If you’re one of many, you probably cherish your furry friends more than ever. During times of isolation, pets provide much-needed companionship.
However, if you go out in public, you might worry about the health risks to your four-legged pal. How safe is it to let the well-meaning neighbor pet your pooch on your morning walk? Do you need to launder your clothes before you allow your kitty to curl up on your lap? Here’s what we know on pets and COVID-19 to date.
You Probably Won’t Need to Worry About Catching COVID-19 From Animals
As of the present time, there is no evidence that animals play a significant role in the spread of the novel coronavirus. According to the Centers for Disease Control and Prevention (CDC), there is a low risk of animals spreading the virus to humans. If you run an elevated risk of complications if infected, you may wish to keep your pets away from others, but you shouldn’t worry about taking care of them.
Can Cats Get COVID?
Unfortunately, a few early studies show that cats are the animals most likely to catch the new coronavirus. However, that doesn’t mean that Fluffy will need you to rush her to the vet at 3 a.m.
Researchers at the University of Wisconsin Veterinary Medicine administered SARS-CoV-2 that they isolated from a human patient to three cats. Within three days, they detected the virus in all animals. The scientists then introduced the infected felines to three other kitties. Within six days, all six shed the virus.
Therefore, it’s logical to assume that your feline might pick up the novel coronavirus from you if you bring it in from outdoors. However, that doesn’t necessarily mean your pal will become sick. One of the cats showed symptoms in the study, and all six cleared the virus with no adverse effects.
Large members of the cat kingdom are not immune to the novel coronavirus, either. Recently, Nadia, a tiger at the Bronx Zoo, tested positive. Three other tigers and the same number of lions likewise exhibited symptoms. Experts anticipate that all will make a complete recovery.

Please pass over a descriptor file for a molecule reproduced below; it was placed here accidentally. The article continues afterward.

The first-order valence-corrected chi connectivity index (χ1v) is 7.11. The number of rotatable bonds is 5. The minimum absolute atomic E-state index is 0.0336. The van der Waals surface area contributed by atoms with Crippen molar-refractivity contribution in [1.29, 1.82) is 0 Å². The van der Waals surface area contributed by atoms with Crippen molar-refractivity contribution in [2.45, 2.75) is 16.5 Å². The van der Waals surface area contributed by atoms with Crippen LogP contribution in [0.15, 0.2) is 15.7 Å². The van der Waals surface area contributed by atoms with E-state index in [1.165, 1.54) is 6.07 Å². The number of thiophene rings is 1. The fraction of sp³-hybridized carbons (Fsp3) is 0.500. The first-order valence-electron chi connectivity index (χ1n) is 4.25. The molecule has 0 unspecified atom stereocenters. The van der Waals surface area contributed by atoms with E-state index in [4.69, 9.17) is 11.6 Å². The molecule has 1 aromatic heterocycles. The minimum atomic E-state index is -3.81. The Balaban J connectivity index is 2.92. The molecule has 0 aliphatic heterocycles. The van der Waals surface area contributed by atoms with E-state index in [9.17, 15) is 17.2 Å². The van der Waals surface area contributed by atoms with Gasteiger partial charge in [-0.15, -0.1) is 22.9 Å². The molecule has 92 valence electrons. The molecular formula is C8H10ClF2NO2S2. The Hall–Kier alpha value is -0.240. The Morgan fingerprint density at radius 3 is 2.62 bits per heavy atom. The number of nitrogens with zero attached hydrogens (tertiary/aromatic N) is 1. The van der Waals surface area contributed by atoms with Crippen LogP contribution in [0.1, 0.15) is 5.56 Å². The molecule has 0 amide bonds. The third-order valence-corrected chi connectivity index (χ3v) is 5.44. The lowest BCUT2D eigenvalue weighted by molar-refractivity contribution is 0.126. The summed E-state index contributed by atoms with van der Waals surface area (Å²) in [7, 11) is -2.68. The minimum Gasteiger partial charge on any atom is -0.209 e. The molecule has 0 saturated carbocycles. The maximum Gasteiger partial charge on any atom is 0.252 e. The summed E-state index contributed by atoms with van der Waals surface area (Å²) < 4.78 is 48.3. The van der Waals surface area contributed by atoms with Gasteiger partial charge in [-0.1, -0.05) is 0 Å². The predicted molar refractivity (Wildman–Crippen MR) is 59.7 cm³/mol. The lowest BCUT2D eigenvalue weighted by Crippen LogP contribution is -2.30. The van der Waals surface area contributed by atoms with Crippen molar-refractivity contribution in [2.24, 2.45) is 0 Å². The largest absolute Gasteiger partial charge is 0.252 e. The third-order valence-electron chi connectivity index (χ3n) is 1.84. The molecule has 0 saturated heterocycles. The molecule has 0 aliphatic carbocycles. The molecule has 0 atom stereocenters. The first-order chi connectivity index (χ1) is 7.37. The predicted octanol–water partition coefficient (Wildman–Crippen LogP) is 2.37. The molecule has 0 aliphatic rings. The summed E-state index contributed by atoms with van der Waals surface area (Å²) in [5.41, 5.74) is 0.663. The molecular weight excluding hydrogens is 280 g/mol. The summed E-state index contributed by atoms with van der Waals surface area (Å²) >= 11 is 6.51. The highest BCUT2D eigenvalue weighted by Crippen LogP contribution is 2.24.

Is It Safe to Pet Your Neighbor’s Pooch?
You adore your neighbor’s Shih-Tzu, but is it safe to pat them on the head? Like cats, canines have tested positive for the novel coronavirus. Two pet dogs in Hong Kong both tested positive. Both of them lived in homes with owners who had COVID-19 — it’s reasonable to assume your pup can likewise catch it from you.
However, chance encounters are unlikely to result in a significant rate increase. While Hong Kong health officials continue to test dogs and their owners, infection occurs infrequently. Out of 17 households with close contact between dogs and positive individuals, only two pooches went on to likewise get a plus sign on their tests.
Like cats, dogs are unlikely to become severely sick if infected. One pup, Winston the Pug, fell ill for a few days after testing positive. However, according to his owners, he is doing better now.
It’s vital to note that in Winston’s case, he licked off his owner’s plate, who had tested positive. Therefore, you’re probably safe to pat Fido on the head but stay away from canine kisses. Keep in mind that you should always wash your hands after playing with any variety of pets. Even if your risk of catching COVID-19 remains low, they can carry other germs in their fur.
What About Other Animals?
Researchers still do not entirely understand how COVID-19 impacts other animals. However, some studies show that ferrets and golden Syrian hamsters can transmit the virus to other animals of the same species in the laboratory.
You shouldn’t have to worry about your backyard porker or poultry, though. According to the FDA, pigs, chickens and ducks do not contract the virus or spread it to others.
Educate Yourself About What You Should Know About Pets and COVID-19
If you are a pet parent, keep yourself and your beloved pet safe during the coronavirus pandemic. Knowing the facts can help you make educated decisions.
About The Author
Dylan Bartlett writes about a variety of topics on his site, Just a Regular Guide. Check it out for more info on home improvement, DIY projects and remodeling apps. Follow him on Twitter @theregularguide for frequent updates!